By W.C. McRae and Judy Jewell, authors of Moon Utah
Despite their proximity, visiting all of Utah’s national parks is a bit complicated because of the rugged terrain and lack of roads. You must plan on a lot of driving, but it’s worth it to see each park’s unique sights, from Arches’ colorful rock fins to Bryce Canyon’s towering hoodoos to the desert hiking trails of Canyonlands’ Needles District. The roads between the parks are also unbelievably scenic, so get into a road-trip frame of mind, cue up some good music, and head out to explore.
Start in Moab and head a few miles north to Arches National Park. Visit a few sites along the park road and hike to the famed Delicate Arch. Settle into your previously reserved campsite at Devils Garden and take an evening stroll down the Devils Garden Trail.
Devote Day 2 to exploring Canyonlands’ Island in the Sky District, taking in the astonishing vista points (particularly Grand View Point, perched high above the Colorado River) and saving time for a hike to the cliff edge. Camp at nearby Dead Horse Point State Park and explore the mountain biking there.
Head into Moab for an early breakfast, and head south on U.S. 191. Pull off U.S. 191 south of Moab 40 miles (64 km) and drive toward the Needles District of Canyonlands. It’s 38 miles (61 km) to the park gate (which will add considerably to the 115-mile (185-km) straight shot down 191), but good hiking awaits. If you’re short on time just follow the park access road for 10 miles (16 km) from the highway to BLM Newspaper Rock Historical Monument, one of Utah’s finest and most accessible petroglyph sites.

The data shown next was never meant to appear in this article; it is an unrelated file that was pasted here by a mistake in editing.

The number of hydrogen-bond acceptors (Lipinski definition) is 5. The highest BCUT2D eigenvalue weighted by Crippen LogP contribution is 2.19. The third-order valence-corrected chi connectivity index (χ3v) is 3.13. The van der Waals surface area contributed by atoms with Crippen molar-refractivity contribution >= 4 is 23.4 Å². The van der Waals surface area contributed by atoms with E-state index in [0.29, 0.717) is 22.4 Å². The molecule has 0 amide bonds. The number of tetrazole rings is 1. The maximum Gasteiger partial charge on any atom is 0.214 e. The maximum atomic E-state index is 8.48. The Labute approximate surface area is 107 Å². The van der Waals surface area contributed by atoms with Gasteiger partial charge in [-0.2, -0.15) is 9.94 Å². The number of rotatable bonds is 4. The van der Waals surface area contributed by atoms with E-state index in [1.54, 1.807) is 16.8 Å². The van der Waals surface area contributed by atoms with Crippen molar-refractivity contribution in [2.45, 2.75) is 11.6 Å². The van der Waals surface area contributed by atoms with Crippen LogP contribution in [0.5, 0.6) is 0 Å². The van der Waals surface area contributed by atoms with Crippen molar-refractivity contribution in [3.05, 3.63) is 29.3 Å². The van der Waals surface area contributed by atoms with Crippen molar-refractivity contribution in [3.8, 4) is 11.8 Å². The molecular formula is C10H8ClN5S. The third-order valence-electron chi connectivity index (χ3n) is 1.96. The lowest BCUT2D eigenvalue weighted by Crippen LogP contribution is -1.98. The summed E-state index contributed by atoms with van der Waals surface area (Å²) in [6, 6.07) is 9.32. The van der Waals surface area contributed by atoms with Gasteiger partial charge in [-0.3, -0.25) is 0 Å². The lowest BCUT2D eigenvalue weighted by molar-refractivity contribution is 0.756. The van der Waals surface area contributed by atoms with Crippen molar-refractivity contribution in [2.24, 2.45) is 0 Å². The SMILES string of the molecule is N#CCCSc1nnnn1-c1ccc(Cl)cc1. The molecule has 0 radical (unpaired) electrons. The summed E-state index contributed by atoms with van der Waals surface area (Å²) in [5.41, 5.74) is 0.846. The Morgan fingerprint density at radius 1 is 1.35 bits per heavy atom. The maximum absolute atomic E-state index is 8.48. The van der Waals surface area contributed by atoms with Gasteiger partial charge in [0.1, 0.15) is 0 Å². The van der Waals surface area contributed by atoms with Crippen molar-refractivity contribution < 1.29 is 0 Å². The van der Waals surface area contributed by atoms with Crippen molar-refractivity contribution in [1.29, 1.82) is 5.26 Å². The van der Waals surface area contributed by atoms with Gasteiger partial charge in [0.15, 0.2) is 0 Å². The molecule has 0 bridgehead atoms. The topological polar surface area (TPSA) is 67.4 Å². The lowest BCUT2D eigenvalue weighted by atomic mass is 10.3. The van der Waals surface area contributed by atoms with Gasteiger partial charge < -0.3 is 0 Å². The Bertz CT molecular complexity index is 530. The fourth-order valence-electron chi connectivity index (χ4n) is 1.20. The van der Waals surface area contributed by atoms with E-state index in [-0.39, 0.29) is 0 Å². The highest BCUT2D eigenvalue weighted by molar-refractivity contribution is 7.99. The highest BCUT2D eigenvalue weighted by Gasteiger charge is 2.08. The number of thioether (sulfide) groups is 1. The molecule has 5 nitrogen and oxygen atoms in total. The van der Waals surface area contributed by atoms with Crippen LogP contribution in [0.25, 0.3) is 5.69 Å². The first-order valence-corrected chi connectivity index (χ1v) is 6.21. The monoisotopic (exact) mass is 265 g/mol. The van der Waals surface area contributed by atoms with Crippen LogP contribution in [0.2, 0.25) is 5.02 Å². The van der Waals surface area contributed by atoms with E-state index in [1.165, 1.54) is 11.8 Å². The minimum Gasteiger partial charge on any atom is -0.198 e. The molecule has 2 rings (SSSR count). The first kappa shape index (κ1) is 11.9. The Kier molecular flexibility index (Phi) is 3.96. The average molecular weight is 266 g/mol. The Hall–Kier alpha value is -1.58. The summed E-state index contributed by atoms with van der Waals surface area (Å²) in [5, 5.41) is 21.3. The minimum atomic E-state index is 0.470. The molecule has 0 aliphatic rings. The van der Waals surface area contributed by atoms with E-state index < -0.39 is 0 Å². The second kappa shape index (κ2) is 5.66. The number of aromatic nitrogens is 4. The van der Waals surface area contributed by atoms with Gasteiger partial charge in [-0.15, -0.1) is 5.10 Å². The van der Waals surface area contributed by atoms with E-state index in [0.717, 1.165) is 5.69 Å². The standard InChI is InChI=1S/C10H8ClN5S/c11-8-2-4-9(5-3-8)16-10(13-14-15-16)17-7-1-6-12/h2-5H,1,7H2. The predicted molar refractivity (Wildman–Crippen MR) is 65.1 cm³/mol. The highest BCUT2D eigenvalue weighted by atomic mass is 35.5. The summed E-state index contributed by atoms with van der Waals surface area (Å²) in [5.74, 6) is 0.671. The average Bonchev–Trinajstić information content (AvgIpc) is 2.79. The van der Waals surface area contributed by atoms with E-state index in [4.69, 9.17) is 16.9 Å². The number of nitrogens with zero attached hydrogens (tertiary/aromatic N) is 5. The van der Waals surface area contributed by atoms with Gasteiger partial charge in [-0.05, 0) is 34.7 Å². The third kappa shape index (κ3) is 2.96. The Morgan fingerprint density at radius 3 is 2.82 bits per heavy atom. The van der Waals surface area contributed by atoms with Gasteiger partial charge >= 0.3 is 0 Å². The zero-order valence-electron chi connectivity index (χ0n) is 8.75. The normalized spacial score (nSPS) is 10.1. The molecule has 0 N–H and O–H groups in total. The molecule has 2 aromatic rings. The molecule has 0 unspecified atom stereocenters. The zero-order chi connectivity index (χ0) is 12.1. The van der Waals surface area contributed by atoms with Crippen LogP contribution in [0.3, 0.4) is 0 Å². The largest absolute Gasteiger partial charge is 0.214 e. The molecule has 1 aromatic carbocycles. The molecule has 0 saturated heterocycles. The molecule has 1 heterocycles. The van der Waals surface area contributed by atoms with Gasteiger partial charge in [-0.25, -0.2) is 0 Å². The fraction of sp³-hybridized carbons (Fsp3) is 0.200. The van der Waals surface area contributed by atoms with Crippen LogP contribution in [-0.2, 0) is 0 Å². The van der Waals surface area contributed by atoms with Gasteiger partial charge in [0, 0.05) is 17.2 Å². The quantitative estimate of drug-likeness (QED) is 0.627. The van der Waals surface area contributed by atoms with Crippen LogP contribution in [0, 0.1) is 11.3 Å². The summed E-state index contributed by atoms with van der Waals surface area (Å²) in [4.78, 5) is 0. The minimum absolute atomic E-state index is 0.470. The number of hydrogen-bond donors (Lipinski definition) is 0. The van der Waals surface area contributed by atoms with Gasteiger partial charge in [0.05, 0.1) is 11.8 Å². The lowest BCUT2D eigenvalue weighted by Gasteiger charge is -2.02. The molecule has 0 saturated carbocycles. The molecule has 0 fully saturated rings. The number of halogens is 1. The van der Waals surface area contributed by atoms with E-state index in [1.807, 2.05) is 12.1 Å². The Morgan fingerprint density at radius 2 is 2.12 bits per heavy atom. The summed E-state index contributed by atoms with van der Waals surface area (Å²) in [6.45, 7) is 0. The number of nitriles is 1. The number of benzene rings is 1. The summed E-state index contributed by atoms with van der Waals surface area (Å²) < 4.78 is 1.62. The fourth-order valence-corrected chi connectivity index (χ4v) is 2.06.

Head back to U.S. 191, drive south to just past Blanding and head east on UT 95 across Cedar Mesa to the campground at Natural Bridges National Monument.
From Natural Bridges, it’s a pretty 100-mile (161-km) easy drive north on Highway 95 to Hanksville and west 28 miles (45 km) on Highway 24 to Capitol Reef, one of the National Park Service’s unsung heroes, with scenery to match the other Utah parks but fewer visitors, a grassy campground, and a fruit orchard.
From Capitol Reef, follow Highway 12 south to Escalante Canyons National Monument. The 61-mile (98-km) trip between Torrey and Escalante is one of the most scenic routes in all of Utah—don’t plan to drive this in an hour. Take in all the scenery and sights, including a visit to the prehistoric ruins at Anasazi State Park and a hike across slickrock up the dramatic Lower Calf Creek Falls Trail to a waterfall.
Explore more of the Escalante River canyons. Drive 12.5 miles (20.1 km) southeast on Highway 12 and turn onto the dirt Hole-in-the-Rock Road to traipse around Devil’s Garden. You can also visit the slot canyons of Dry Fork of Coyote Gulch, 26 bumpy miles (42 km) south of Highway 12.
From Escalante, continue west 42 miles (68 km) on Highway 12 to Bryce Canyon. Spend the day riding the park shuttle to vista points and exploring hoodoos from trailheads along the road.
Get up in time to see the rising sun light up the hoodoos, then drive west on Highway 12 to U.S. 89, and south from there to Highway 9. At Highway 9, turn west and enter Zion National Park via the dramatic Zion-Mount Carmel Highway (Bryce to Zion is 84 miles/135 km). Settle into your campsite (reserve in advance), then ride the park shuttle for a quick overview of Zion Canyon.
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